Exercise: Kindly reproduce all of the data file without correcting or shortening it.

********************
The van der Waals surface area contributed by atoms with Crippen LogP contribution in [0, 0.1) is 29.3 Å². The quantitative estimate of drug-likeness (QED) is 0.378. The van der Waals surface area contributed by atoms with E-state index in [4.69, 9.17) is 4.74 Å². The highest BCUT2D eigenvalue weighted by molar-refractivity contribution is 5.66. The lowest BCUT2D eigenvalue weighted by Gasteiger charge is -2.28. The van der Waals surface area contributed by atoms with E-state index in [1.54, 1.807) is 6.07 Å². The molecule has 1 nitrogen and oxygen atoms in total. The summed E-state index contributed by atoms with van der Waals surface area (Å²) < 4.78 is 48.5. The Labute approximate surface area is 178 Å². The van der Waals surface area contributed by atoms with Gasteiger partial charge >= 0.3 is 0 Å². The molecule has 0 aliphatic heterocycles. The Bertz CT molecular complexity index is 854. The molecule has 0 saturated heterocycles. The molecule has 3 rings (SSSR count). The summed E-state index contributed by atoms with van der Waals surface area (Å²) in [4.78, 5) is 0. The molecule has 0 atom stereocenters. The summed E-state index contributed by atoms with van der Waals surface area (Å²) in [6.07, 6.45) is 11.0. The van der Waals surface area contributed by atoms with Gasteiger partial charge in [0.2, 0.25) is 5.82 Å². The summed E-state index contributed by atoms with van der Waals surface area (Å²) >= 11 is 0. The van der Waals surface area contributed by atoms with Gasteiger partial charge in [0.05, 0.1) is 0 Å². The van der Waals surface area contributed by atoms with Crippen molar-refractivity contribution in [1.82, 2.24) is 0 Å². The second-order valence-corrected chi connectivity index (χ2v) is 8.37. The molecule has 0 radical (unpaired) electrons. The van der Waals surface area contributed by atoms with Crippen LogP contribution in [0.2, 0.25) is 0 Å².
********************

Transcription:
The van der Waals surface area contributed by atoms with Crippen LogP contribution in [0, 0.1) is 29.3 Å². The quantitative estimate of drug-likeness (QED) is 0.378. The van der Waals surface area contributed by atoms with E-state index in [4.69, 9.17) is 4.74 Å². The highest BCUT2D eigenvalue weighted by molar-refractivity contribution is 5.66. The lowest BCUT2D eigenvalue weighted by Gasteiger charge is -2.28. The van der Waals surface area contributed by atoms with E-state index in [1.54, 1.807) is 6.07 Å². The molecule has 1 nitrogen and oxygen atoms in total. The summed E-state index contributed by atoms with van der Waals surface area (Å²) < 4.78 is 48.5. The Labute approximate surface area is 178 Å². The van der Waals surface area contributed by atoms with Gasteiger partial charge >= 0.3 is 0 Å². The molecule has 0 aliphatic heterocycles. The Bertz CT molecular complexity index is 854. The molecule has 0 saturated heterocycles. The molecule has 3 rings (SSSR count). The summed E-state index contributed by atoms with van der Waals surface area (Å²) in [4.78, 5) is 0. The molecule has 0 atom stereocenters. The summed E-state index contributed by atoms with van der Waals surface area (Å²) in [6.07, 6.45) is 11.0. The van der Waals surface area contributed by atoms with Gasteiger partial charge in [0.2, 0.25) is 5.82 Å². The summed E-state index contributed by atoms with van der Waals surface area (Å²) >= 11 is 0. The van der Waals surface area contributed by atoms with Gasteiger partial charge in [0.05, 0.1) is 0 Å². The van der Waals surface area contributed by atoms with Crippen molar-refractivity contribution in [1.82, 2.24) is 0 Å². The second-order valence-corrected chi connectivity index (χ2v) is 8.37. The molecule has 0 radical (unpaired) electrons. The van der Waals surface area contributed by atoms with Crippen LogP contribution in [0.2, 0.25) is 0 Å².